Unemployment Gap in the Currency Board Regime
A currency board combines three elements: a fixed exchange rate between a country’s currency and an “anchor currency,” automatic convertibility, and a long-term commitment to the system, often made explicit in the central bank law. The main reason for countries to consider a currency board is to demonstrate that they are pursuing an anti-inflationary policy. The mechanism works through changes in the money supply, which lead to interest rate changes, which, in turn, encourage funds to move between the domestic and the anchor currency. This is essentially the same mechanism that operates under a fixed exchange rate, but the exchange rate guarantee implied in the currency board rules ensures that the necessary interest rate changes and the attendant costs for the economy will be comparatively lower.
Volume (Year): 2 (2013)
Issue (Month): 3 ()
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References listed on IDEAS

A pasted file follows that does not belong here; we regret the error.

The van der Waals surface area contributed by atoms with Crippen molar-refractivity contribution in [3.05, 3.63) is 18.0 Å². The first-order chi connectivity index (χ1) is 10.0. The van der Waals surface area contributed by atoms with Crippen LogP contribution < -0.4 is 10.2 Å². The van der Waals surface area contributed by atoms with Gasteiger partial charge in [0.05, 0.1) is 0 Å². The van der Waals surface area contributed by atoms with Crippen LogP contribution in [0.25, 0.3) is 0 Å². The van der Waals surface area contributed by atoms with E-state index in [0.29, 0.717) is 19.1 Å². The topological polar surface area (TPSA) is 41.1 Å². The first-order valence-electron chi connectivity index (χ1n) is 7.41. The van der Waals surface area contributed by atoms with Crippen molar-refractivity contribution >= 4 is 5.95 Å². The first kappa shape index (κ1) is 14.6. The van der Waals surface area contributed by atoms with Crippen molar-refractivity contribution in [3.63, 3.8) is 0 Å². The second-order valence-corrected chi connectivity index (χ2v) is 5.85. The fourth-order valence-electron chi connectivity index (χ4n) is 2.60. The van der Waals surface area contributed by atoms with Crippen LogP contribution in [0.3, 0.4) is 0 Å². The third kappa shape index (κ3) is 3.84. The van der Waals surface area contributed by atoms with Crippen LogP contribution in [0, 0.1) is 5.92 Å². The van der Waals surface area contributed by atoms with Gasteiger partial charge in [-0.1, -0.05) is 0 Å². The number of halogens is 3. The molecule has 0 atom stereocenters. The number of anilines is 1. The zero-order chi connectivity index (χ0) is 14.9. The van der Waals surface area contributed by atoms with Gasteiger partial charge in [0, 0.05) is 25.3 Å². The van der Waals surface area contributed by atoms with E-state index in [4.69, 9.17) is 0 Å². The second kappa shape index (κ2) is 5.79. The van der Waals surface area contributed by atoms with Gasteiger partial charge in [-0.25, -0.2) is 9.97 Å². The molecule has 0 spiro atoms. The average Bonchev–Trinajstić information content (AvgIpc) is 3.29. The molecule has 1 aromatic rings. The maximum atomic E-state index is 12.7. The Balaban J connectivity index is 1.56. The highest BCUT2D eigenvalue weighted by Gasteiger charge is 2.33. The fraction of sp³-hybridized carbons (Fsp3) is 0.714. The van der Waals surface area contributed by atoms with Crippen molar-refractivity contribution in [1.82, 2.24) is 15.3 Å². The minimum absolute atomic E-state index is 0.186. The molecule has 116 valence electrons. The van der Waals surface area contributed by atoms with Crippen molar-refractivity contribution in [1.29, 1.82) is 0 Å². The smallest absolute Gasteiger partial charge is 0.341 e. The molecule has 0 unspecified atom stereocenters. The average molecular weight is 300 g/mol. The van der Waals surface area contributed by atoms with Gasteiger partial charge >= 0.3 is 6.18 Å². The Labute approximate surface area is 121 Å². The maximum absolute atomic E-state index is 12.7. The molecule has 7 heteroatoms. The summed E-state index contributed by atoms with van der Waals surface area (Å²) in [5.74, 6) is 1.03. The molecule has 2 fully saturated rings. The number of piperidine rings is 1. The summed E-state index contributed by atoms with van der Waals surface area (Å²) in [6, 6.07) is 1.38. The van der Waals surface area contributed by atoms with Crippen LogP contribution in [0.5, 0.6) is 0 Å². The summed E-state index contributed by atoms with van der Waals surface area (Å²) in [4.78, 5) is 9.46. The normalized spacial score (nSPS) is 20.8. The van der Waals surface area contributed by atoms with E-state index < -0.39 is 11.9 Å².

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- International Monetary Fund, 2002. "Lithuania; History and Future of the Currency Board Arrangement," IMF Working Papers 02/127, International Monetary Fund.
- Allan Drazen & Paul R. Masson, 1994.
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The Quarterly Journal of Economics,
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- Margarita Katsimi, 2004. "Exchange Rate Strategies towards EMU for Accession Countries with Currency Boards," EUI-RSCAS Working Papers 18, European University Institute (EUI), Robert Schuman Centre of Advanced Studies (RSCAS).
- Tsang, Shu-ki & Ma, Yue, 2002. "Currency substitution and speculative attacks on a currency board system," Journal of International Money and Finance, Elsevier, vol. 21(1), pages 53-78, February.
- Schwartz, Anna J., 1993. "Currency boards: their past, present, and possible future role," Carnegie-Rochester Conference Series on Public Policy, Elsevier, vol. 39(1), pages 147-187, December.
- Atish R. Ghosh & Anne-Marie Gulde & Holger C. Wolf, 2000. "Currency boards: More than a quick fix?," Economic Policy, CEPR;CES;MSH, vol. 15(31), pages 269-335, October. Full references (including those not matched with items on IDEAS)
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